john_ikerd_webProfessor Emeritus of Agricultural Economics, University of Missouri Columbia, College of Agriculture, Food and Natural Resources.  John was raised on a small dairy farm in southwest Missouri and received his BS, MS, and Ph.D. degrees in agricultural economics from the University of Missouri . He worked in private industry for a time and spent thirty years in various professorial positions at North Carolina State University, Oklahoma State University, University of Georgia. John returned to the University of Missouri 1989, under a cooperative agreement with U.S.D.A, to provide state and national leadership for research and education programs related to sustainable agriculture, retiring in early 2000. Since retiring, he spends most of his time writing and speaking on issues relate to the sustainability of agriculture. Author of the following books: Sustainable Capitalism: A Matter of Common Sense –  Small Farms are Real Farms: Sustaining People Through Agriculture – Return to Common Sense – Crisis and Opportunity: Sustainability in American Agriculture.

Kathleen A. Merrigan 
merriganKathleen Merrigan is Assistant Professor, Friedman School of Nutrition Science and Policy at Tufts University and former head of the USDA Agriculture Marketing Service. She is Director of the Agriculture, Food and Environment Program and the Center for Agriculture, Food and Environment at Tufts. She served twice as Expert Consultant to the Food and Agriculture Organization of the United Nations, five years as Senior Analyst for the Henry A. Wallace Institute for Alternative Agriculture and five years as Senior science and technology adviser to Senator Patrick Leahy, Chairman of the Senate Committee on Agriculture, Nutrition and Forestry. She holds a PhD from the Massachusetts Institute of Technology Department of Urban Studies and Planning, Environmental Planning and Policy.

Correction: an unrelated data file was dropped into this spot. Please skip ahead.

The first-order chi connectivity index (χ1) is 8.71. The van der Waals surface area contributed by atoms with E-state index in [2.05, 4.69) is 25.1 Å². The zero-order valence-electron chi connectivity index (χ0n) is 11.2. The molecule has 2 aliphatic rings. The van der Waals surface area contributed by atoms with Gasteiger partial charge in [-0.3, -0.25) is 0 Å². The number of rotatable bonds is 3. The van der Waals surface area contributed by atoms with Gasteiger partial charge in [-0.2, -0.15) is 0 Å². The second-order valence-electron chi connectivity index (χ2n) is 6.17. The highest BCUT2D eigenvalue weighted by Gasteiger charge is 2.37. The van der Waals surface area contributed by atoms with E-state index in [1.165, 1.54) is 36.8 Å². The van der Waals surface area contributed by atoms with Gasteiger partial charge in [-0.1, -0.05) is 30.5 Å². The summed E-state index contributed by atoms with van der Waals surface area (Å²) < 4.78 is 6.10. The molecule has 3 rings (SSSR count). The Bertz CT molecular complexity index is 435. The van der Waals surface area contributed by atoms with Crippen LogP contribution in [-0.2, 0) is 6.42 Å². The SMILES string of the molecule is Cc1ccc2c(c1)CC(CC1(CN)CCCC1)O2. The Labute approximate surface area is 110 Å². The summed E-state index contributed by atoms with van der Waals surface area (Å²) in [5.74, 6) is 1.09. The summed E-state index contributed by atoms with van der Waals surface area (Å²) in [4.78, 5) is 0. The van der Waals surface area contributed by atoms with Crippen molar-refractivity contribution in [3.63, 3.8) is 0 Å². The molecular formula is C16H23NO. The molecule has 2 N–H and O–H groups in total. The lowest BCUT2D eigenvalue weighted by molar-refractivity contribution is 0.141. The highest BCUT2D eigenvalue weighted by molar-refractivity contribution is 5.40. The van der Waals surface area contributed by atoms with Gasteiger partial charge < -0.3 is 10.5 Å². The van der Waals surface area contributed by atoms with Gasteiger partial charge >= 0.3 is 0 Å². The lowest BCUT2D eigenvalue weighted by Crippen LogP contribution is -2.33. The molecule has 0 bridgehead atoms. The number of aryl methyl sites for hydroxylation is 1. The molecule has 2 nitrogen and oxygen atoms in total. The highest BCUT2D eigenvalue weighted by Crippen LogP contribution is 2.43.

Tim LaSalle 
tim-la-salle_h165Tim LaSalle is CEO of Rodale Institute, a 60-year-old organization dedicated to researching and educating farmers and consumers about sustainable agriculture. He holds his doctorate in depth psychology at Pacifica Graduate Institute, a master’s in populations genetics from Virginia Polytechnic Institute and State University, and a bachelor of science degree from California Polytechnic State University. For 12 years, he was a full professor at Cal Poly, where he taught dairy science classes and served as the president and CEO of California’s Agriculture Education Foundation. While at Cal Poly, LaSalle started and operated a conventional dairy near Templeton, California. More recently, LaSalle served in an executive capacity with various nonprofit organizations, including the Environmental Center of San Luis Obispo County and the Allan Savory Center for Holistic Management.

Mark Ritchie